My father used to say that I made my own trouble. He was right, of course. But in my defense, I can tell you precisely why that was the case. Whenever anyone asked me if I could do something I’d never done before — or whenever I saw some great opportunity out there that looked good to me– I was the first one to blurt out an emphatic yes. Yes, I can write that. Yes, I can teach that. Yes, I can make that. Yes, I can do that. I’ve yessed myself through life even when I didn’t have clue about what I would have to do or how I would do it. I just said yes.
Want some examples? Well, here are just a few of the things that I have said yes to in my life with no relevant experience under my belt and without really knowing what would be involved:
- Write my first book for Prentice-Hall
- Chair an English as a Second Language program at a university
- Serve as a marriage celebrant and legally marry a couple
- Write a newsletter for hospital medical directors
- Serve as an expert witness in a court case
- Sing our national anthem at a golf tournament
- Script and emcee a university commencement ceremony
- Write an elementary school spirit song
- Accompany a novice tuba player on the piano for a music competition
- Make 1,600 chocolates for my nephew’s Bar Mitzvah
- Play Here Comes the Bride for a wedding
- Lead an Irish sing-along, and
- Give subcutaneous fluids to a cat
Why would I say yes to such things if I didn’t know how to do them? Because that’s how I’ve gotten to do amazing things in my life (fluids for the cat aside). I suppose I could have been conservative and taken on challenges only after I’d had proper training and experience. But what fun would that have been? Besides, saying yes when you don’t know what you’re doing is an invigorating leap of faith – in yourself. I may not always have known how to do the things I committed to doing. But I believed in me and I believed that I would ultimately figure things out. Call it gumption, call it confidence, or call it foolishness if you like. But whatever you call it, my yesses have given me opportunities that other people have not had.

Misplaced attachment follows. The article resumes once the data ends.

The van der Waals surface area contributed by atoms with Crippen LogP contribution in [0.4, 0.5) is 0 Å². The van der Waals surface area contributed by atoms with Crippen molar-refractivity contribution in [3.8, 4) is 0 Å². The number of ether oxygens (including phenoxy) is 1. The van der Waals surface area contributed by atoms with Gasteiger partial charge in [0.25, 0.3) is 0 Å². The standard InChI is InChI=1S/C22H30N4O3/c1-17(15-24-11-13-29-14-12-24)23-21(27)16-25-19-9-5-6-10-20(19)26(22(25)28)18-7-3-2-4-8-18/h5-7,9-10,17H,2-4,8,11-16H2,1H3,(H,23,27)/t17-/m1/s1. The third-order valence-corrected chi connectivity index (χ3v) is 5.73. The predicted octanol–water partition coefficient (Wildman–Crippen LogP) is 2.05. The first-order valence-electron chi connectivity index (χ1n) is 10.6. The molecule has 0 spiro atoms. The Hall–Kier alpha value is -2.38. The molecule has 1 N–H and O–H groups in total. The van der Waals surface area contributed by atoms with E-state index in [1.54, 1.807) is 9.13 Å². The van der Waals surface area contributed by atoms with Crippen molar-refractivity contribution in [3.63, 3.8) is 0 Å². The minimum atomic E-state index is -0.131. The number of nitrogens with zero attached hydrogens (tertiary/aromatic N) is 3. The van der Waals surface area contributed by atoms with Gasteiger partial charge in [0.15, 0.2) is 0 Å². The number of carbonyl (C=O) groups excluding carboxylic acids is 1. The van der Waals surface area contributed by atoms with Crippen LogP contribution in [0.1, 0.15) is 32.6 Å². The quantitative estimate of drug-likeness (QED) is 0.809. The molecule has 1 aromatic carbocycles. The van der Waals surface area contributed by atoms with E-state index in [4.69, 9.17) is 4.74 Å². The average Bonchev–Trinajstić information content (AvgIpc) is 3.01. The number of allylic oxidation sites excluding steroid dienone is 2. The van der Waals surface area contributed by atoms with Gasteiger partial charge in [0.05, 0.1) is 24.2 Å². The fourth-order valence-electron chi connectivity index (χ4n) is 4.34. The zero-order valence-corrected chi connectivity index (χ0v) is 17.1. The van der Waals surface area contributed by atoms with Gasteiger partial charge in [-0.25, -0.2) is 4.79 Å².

Mind you, once I say yes to something I don’t know how to do, I react pretty normally. I panic just like anyone would and tell myself that I must have been completely nuts to say that I could do whatever it was. But then, inevitably, I calm myself down and get to work, and guess what happens? Somehow, I manage to write the book, to bang out the chocolates, to accompany the tuba, or to do whatever other crazy thing I said that I could do.
My daughter, Meredith, has told me that she thinks of her mother as a “professional expert”. According to her, it doesn’t matter what task is in front of me. She says I will always appear to be an expert in it – and then, somehow or other, I will actually become one. The kid has a point. Some people learn to swim by taking lessons in the shallow end of the pool, blowing bubbles, and learning technique step by step. I guess I’m the type that learns best by jumping into the deep end. I may flail and sputter a bit but somehow, I will always manage to stay afloat. And most people will think I know what I’m doing while I figure things out.
The next time you’re wondering if you should agree to do something that’s completely new and unfamiliar to you, don’t back off. Don’t let a lack of knowledge and experience stop you from doing what you would like to do in your life. Take a giant leap of faith and join me in the deep end. Say yes. You’ll figure out how to do whatever it is that you’ve agreed to do. Don’t worry when the panic sets in, because believe me, it will. But it won’t last. Don’t worry about the trouble you will create for yourself either. It will be worth it. Besides, what’s so bad about making a little trouble in your life? After all, the world needs more experts, doesn’t it? — Dr. Laura Hills, President, Blue Pencil Institute, www.bluepencilinstitute.com